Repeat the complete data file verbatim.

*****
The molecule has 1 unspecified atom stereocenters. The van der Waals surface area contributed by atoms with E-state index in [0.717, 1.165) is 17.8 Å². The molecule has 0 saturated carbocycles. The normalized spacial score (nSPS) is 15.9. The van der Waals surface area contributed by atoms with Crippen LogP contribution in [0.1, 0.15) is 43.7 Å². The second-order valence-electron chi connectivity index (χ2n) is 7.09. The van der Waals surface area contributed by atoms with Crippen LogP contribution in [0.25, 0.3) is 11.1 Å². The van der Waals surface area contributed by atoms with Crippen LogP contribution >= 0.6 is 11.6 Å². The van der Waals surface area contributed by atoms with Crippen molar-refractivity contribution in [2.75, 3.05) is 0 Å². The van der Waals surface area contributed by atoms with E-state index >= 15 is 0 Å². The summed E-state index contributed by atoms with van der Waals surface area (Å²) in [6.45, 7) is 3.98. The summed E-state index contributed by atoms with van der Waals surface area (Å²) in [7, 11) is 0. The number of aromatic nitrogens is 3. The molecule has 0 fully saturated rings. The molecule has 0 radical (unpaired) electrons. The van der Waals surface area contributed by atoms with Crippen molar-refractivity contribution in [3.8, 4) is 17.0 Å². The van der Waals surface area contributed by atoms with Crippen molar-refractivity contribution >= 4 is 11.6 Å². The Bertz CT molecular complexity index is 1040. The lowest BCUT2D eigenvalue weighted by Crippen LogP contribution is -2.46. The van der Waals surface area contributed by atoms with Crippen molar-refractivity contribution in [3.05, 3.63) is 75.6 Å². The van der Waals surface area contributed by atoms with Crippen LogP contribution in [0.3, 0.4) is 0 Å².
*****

The molecule has 1 unspecified atom stereocenters. The van der Waals surface area contributed by atoms with E-state index in [0.717, 1.165) is 17.8 Å². The molecule has 0 saturated carbocycles. The normalized spacial score (nSPS) is 15.9. The van der Waals surface area contributed by atoms with Crippen LogP contribution in [0.1, 0.15) is 43.7 Å². The second-order valence-electron chi connectivity index (χ2n) is 7.09. The van der Waals surface area contributed by atoms with Crippen LogP contribution in [0.25, 0.3) is 11.1 Å². The van der Waals surface area contributed by atoms with Crippen LogP contribution >= 0.6 is 11.6 Å². The van der Waals surface area contributed by atoms with Crippen molar-refractivity contribution in [2.75, 3.05) is 0 Å². The van der Waals surface area contributed by atoms with E-state index >= 15 is 0 Å². The summed E-state index contributed by atoms with van der Waals surface area (Å²) in [6.45, 7) is 3.98. The summed E-state index contributed by atoms with van der Waals surface area (Å²) in [7, 11) is 0. The number of aromatic nitrogens is 3. The molecule has 0 fully saturated rings. The molecule has 0 radical (unpaired) electrons. The van der Waals surface area contributed by atoms with Crippen molar-refractivity contribution in [3.8, 4) is 17.0 Å². The van der Waals surface area contributed by atoms with Crippen molar-refractivity contribution >= 4 is 11.6 Å². The Bertz CT molecular complexity index is 1040. The lowest BCUT2D eigenvalue weighted by Crippen LogP contribution is -2.46. The van der Waals surface area contributed by atoms with Crippen molar-refractivity contribution in [3.05, 3.63) is 75.6 Å². The van der Waals surface area contributed by atoms with Crippen LogP contribution in [0.3, 0.4) is 0 Å².